Wednesday, August 10, 2011

SCBWI 40th Anniversary Summer Conference Day Three - Gary Paulsen

Wearing a ball cap, suspenders, jeans and a long-sleeved navy blue shirt three time Newbery-honor winning author Gary Paulsen told us about a A Writer's Upside-Down Life. A life of poverty. A life growing up on the streets of Manila, Philippines. A life with two drunken parents who didn't give a rat's darn about a seven-year-old boy. A life trapping rabbits and beavers in the woods of Minnesota to survive. A life touched by a librarian who made a difference and died never knowing it. His life.

I sat in the Los Angeles ballroom hanging on every word Gary Paulsen said including his colorful adjectives which injected raw humor in places of graphic tragedy. A man who's lived more in a lifetime than I could possibly live or see in two lifetimes. A story of a boy who came into a library one day to seek shelter and warmth, and left with a book in hand and a library card. A card with his name on it. Spelled correctly. I was somebody he said.

A boy who could barely read but forced himself to read pages over and over again until he'd read the entire book. A boy who'd return to the library month after month to take a new book out until slowly he was there on a weekly basis and soon a daily basis. A boy who grew into a man and taught himself to read. Then write. A boy who, against all odds, should've died at the hands of his parents but instead survived and thrived because a librarian cared and put a book in his hand.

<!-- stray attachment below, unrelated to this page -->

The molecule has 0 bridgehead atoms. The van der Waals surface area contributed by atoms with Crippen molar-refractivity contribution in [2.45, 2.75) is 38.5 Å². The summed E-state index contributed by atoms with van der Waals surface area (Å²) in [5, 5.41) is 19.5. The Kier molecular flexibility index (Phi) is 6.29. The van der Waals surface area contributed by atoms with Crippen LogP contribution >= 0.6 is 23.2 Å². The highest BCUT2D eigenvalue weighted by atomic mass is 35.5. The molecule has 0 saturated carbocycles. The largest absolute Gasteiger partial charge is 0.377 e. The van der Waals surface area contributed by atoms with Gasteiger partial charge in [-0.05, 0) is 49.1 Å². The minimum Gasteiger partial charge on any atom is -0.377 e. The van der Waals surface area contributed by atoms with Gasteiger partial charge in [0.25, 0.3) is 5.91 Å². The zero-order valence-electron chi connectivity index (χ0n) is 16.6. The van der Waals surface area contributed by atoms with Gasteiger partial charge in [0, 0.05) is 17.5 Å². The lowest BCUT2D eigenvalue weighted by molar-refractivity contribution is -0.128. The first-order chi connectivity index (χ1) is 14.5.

I don't have any notes to share with you from this session because I didn't write a single sentence except the name Gary Paulsen. I couldn't. I was hypnotized. I can't share all his stories with you because I could never do them justice like the storyteller that stood on that stage on Sunday. His honesty exposed. His laughter real. I'll never be the same after hearing his story. It's had a rippling effect. He's the most passionate man I've ever met. Passionate about writing. Passionate about honesty. About truth. Passionate about writing for young people. Writing for adults is just ---- he said. Give kids your best.

You never know who or what is going to make a difference in your life. A librarian. Or a writer who's completed the Iditarod Dog Sled Race in Alaska. Not once. But twice.

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